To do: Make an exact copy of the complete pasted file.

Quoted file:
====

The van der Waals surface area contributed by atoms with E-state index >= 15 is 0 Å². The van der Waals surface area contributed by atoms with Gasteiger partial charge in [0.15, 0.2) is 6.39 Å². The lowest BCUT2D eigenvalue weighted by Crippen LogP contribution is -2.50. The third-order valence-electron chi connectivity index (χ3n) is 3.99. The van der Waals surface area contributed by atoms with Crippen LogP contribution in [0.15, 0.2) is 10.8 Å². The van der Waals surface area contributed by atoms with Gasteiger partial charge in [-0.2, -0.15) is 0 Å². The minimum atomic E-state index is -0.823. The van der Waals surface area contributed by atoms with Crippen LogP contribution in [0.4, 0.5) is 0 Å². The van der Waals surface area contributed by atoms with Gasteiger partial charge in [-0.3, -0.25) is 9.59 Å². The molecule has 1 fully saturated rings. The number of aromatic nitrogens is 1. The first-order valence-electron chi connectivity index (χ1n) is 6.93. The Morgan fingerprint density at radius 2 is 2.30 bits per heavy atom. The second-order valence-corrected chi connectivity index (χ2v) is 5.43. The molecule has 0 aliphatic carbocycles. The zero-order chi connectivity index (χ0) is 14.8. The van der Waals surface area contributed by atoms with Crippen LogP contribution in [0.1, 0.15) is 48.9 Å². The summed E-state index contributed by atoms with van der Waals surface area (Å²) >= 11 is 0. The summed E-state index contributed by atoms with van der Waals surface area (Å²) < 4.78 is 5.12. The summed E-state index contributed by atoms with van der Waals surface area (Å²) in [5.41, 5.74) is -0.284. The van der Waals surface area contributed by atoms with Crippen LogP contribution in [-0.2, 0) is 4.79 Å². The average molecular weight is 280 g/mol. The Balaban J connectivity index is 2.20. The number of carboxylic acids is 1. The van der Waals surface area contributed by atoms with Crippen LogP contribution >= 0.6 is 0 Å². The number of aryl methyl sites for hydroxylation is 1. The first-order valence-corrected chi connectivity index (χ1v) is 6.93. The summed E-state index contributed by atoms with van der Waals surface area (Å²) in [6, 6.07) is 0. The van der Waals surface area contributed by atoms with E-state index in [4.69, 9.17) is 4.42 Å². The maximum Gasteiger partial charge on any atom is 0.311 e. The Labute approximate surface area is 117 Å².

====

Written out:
The van der Waals surface area contributed by atoms with E-state index >= 15 is 0 Å². The van der Waals surface area contributed by atoms with Gasteiger partial charge in [0.15, 0.2) is 6.39 Å². The lowest BCUT2D eigenvalue weighted by Crippen LogP contribution is -2.50. The third-order valence-electron chi connectivity index (χ3n) is 3.99. The van der Waals surface area contributed by atoms with Crippen LogP contribution in [0.15, 0.2) is 10.8 Å². The van der Waals surface area contributed by atoms with Gasteiger partial charge in [-0.2, -0.15) is 0 Å². The minimum atomic E-state index is -0.823. The van der Waals surface area contributed by atoms with Crippen LogP contribution in [0.4, 0.5) is 0 Å². The van der Waals surface area contributed by atoms with Gasteiger partial charge in [-0.3, -0.25) is 9.59 Å². The molecule has 1 fully saturated rings. The number of aromatic nitrogens is 1. The first-order valence-electron chi connectivity index (χ1n) is 6.93. The Morgan fingerprint density at radius 2 is 2.30 bits per heavy atom. The second-order valence-corrected chi connectivity index (χ2v) is 5.43. The molecule has 0 aliphatic carbocycles. The zero-order chi connectivity index (χ0) is 14.8. The van der Waals surface area contributed by atoms with Crippen LogP contribution in [0.1, 0.15) is 48.9 Å². The summed E-state index contributed by atoms with van der Waals surface area (Å²) >= 11 is 0. The summed E-state index contributed by atoms with van der Waals surface area (Å²) < 4.78 is 5.12. The summed E-state index contributed by atoms with van der Waals surface area (Å²) in [5.41, 5.74) is -0.284. The van der Waals surface area contributed by atoms with Crippen LogP contribution in [-0.2, 0) is 4.79 Å². The average molecular weight is 280 g/mol. The Balaban J connectivity index is 2.20. The number of carboxylic acids is 1. The van der Waals surface area contributed by atoms with Crippen LogP contribution >= 0.6 is 0 Å². The number of aryl methyl sites for hydroxylation is 1. The first-order valence-corrected chi connectivity index (χ1v) is 6.93. The summed E-state index contributed by atoms with van der Waals surface area (Å²) in [6, 6.07) is 0. The van der Waals surface area contributed by atoms with E-state index in [4.69, 9.17) is 4.42 Å². The maximum Gasteiger partial charge on any atom is 0.311 e. The Labute approximate surface area is 117 Å².